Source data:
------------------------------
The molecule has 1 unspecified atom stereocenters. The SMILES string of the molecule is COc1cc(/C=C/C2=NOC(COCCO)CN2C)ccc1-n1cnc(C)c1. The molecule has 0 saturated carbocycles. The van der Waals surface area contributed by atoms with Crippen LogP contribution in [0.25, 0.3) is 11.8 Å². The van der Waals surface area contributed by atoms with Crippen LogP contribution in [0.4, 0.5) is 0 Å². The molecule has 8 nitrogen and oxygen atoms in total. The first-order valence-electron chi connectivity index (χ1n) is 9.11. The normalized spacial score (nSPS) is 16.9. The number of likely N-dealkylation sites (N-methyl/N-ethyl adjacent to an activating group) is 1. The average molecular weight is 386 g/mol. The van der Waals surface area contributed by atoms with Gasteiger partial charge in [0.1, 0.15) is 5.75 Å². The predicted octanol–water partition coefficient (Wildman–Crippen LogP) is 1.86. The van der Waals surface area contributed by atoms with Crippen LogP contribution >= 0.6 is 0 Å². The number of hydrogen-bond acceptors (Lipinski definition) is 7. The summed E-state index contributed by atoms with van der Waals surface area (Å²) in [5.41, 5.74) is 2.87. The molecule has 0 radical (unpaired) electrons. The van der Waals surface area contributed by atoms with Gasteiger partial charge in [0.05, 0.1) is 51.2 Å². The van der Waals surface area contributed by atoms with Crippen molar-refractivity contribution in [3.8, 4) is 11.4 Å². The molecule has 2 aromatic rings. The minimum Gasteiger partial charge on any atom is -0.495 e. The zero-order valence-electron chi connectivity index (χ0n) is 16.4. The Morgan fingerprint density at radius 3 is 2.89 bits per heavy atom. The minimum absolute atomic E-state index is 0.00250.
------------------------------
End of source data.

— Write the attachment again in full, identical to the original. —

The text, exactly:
The molecule has 1 unspecified atom stereocenters. The SMILES string of the molecule is COc1cc(/C=C/C2=NOC(COCCO)CN2C)ccc1-n1cnc(C)c1. The molecule has 0 saturated carbocycles. The van der Waals surface area contributed by atoms with Crippen LogP contribution in [0.25, 0.3) is 11.8 Å². The van der Waals surface area contributed by atoms with Crippen LogP contribution in [0.4, 0.5) is 0 Å². The molecule has 8 nitrogen and oxygen atoms in total. The first-order valence-electron chi connectivity index (χ1n) is 9.11. The normalized spacial score (nSPS) is 16.9. The number of likely N-dealkylation sites (N-methyl/N-ethyl adjacent to an activating group) is 1. The average molecular weight is 386 g/mol. The van der Waals surface area contributed by atoms with Gasteiger partial charge in [0.1, 0.15) is 5.75 Å². The predicted octanol–water partition coefficient (Wildman–Crippen LogP) is 1.86. The van der Waals surface area contributed by atoms with Crippen LogP contribution >= 0.6 is 0 Å². The number of hydrogen-bond acceptors (Lipinski definition) is 7. The summed E-state index contributed by atoms with van der Waals surface area (Å²) in [5.41, 5.74) is 2.87. The molecule has 0 radical (unpaired) electrons. The van der Waals surface area contributed by atoms with Gasteiger partial charge in [0.05, 0.1) is 51.2 Å². The van der Waals surface area contributed by atoms with Crippen molar-refractivity contribution in [3.8, 4) is 11.4 Å². The molecule has 2 aromatic rings. The minimum Gasteiger partial charge on any atom is -0.495 e. The zero-order valence-electron chi connectivity index (χ0n) is 16.4. The Morgan fingerprint density at radius 3 is 2.89 bits per heavy atom. The minimum absolute atomic E-state index is 0.00250.